Building Rungs: Deploying an MVP on Openshift + The Future
This post is a continuation of the “Building Rungs” series. The first post is here.
In the previous post, I talked about where I’ve been for the past three months. In this post I’ll cover what it was like deploying on Openshift, some thoughts behind it, and what’s next.
Deploying on Openshift
First I’ll cover the “how” and then I’ll move on to the “why”. The “how” was actually super easy. After creating an account, Openshift invites you to kick off a basic site for free. They have a wide range of popular frameworks to choose from. Thanks to Jacob Lucky, there is a Quickstart for Laravel 5 which I came across in a forum. I went with the Quickstart and had a basic Laravel site running in less than an hour. My next move was to replace this basic Laravel site with my Laravel web app. It’s actually a pretty easy process. Openshift makes it easy to connect to your files via git and to your app via ssh. I ran in circles for a while and messed up a couple of merges before getting it right, but it was the type of user error that could have been avoided had I taken more time to read the instructions. What should have taken a couple of hours took me a couple of days, but that was my fault.
So why did I put my MVP online under a free Openshift domain? http://mvp-rungs.rhcloud.com is far from best practice when it comes to sharable domain names or branding, and I already own rungsapp.com, so why not use that? I’m using Openshift as a way to have my MVP online so I can share it with friends as just that – an MVP. I don’t actually want the public to test it out. Here are some features it’s missing:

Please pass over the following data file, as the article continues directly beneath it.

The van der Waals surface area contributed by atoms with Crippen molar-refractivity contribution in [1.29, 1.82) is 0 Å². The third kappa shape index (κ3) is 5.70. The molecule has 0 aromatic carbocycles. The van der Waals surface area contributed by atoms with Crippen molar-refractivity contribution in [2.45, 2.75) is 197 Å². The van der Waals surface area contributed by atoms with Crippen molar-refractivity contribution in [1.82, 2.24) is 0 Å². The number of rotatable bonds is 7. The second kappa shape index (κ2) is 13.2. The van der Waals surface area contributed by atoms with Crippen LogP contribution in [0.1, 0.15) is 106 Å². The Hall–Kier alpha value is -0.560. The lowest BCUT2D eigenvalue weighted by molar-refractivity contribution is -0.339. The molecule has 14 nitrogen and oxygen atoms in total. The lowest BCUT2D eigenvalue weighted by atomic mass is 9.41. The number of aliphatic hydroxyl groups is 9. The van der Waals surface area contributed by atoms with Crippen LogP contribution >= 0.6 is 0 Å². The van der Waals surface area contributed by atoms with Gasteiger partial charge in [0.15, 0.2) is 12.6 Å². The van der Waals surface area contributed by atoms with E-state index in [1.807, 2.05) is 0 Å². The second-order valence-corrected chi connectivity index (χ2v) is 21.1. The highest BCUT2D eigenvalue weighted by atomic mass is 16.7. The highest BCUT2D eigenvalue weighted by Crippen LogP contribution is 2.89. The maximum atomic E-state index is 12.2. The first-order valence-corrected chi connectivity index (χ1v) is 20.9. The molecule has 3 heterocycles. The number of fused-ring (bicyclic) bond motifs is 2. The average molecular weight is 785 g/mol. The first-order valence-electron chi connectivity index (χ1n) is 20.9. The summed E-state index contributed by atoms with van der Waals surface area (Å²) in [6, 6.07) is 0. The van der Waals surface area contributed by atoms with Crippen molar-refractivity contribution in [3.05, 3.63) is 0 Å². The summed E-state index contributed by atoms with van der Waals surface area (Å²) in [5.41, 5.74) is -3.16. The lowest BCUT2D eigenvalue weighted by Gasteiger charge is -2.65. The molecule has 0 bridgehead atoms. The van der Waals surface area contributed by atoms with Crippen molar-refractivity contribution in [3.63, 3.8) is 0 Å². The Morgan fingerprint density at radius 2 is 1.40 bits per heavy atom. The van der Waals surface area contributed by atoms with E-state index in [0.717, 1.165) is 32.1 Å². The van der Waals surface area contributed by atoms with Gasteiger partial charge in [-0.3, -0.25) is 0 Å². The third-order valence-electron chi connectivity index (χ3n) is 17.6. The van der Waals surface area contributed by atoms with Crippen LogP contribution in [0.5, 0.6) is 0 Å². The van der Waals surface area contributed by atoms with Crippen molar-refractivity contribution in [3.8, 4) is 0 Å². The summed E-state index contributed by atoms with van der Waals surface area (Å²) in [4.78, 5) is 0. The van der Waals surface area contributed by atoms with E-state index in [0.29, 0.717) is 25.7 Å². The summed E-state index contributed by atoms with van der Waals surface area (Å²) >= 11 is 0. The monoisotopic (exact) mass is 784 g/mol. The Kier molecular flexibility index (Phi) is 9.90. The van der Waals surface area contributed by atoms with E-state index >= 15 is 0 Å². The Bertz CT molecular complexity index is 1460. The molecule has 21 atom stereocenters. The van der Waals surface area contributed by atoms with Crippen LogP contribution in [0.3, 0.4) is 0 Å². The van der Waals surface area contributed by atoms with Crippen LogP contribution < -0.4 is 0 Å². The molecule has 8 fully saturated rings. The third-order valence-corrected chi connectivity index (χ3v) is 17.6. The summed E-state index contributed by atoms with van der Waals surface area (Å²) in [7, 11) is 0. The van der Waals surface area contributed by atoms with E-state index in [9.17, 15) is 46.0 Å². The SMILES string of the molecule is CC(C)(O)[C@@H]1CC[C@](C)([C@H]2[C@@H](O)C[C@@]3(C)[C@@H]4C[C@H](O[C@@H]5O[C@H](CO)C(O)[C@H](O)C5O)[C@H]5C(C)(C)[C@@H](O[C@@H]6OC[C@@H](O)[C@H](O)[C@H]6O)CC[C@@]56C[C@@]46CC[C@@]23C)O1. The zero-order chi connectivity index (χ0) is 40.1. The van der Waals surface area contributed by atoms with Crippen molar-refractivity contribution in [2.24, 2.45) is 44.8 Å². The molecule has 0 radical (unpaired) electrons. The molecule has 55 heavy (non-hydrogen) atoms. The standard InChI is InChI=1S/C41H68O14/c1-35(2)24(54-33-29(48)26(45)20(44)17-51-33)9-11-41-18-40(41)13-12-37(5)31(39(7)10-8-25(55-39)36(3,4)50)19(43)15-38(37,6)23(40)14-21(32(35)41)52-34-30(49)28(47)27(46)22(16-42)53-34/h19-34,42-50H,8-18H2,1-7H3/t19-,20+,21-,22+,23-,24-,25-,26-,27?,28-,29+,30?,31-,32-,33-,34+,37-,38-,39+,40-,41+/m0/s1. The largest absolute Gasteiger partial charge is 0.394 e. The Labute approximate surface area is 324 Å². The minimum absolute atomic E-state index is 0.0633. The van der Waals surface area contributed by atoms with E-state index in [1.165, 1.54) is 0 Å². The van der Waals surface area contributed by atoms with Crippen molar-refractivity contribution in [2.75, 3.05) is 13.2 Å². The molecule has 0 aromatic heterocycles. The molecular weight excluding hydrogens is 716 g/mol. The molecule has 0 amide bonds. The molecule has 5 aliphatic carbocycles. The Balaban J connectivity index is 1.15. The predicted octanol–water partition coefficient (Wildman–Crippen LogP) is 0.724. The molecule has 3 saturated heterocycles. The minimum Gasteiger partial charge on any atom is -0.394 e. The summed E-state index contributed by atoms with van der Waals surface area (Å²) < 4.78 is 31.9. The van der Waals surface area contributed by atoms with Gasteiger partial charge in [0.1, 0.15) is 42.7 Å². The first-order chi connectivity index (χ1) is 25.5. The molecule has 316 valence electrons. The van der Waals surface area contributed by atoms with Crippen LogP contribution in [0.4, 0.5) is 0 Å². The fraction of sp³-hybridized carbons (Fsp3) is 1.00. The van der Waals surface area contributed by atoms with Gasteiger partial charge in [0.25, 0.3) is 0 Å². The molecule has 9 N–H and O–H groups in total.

- Confirmation Emails on Signups
- Proper way to track daily progress
- Email reminders for goals
- Any sort of social layer (right now everything is private)
- Any way to upload personal images for project backgrounds or a user avatar
- Project/User stats
- Proper mobile responsiveness (I would say it’s 90% there, which is pretty good)
- Proper Onboarding (users logging in don’t actually know what to do, for the most part)
So I have a bunch of work ahead of me. In the meantime, I get to share it with some friends. As I build out more features, I’ll get ready to post it on BetaList to start getting a wider range of testers. In the meantime, I’m also going to work on:
- Properly putting in on Github – it’s on Github right now, but I have to make changes twice, once for Openshift and once for Github. There must be a way to use the same repo for both places, or a way to easily merge them, but I haven’t looked for it yet
- Building a front-end version of the app using a framework, like Angular.js or something. This will also entail getting the Rung’s api up and running, which is one of the reasons I chose Laravel in the first place.
If you happen to check out the current MVP version mentioned above, which may very well no longer be live by the time you read this, let me know what you think in the comments below.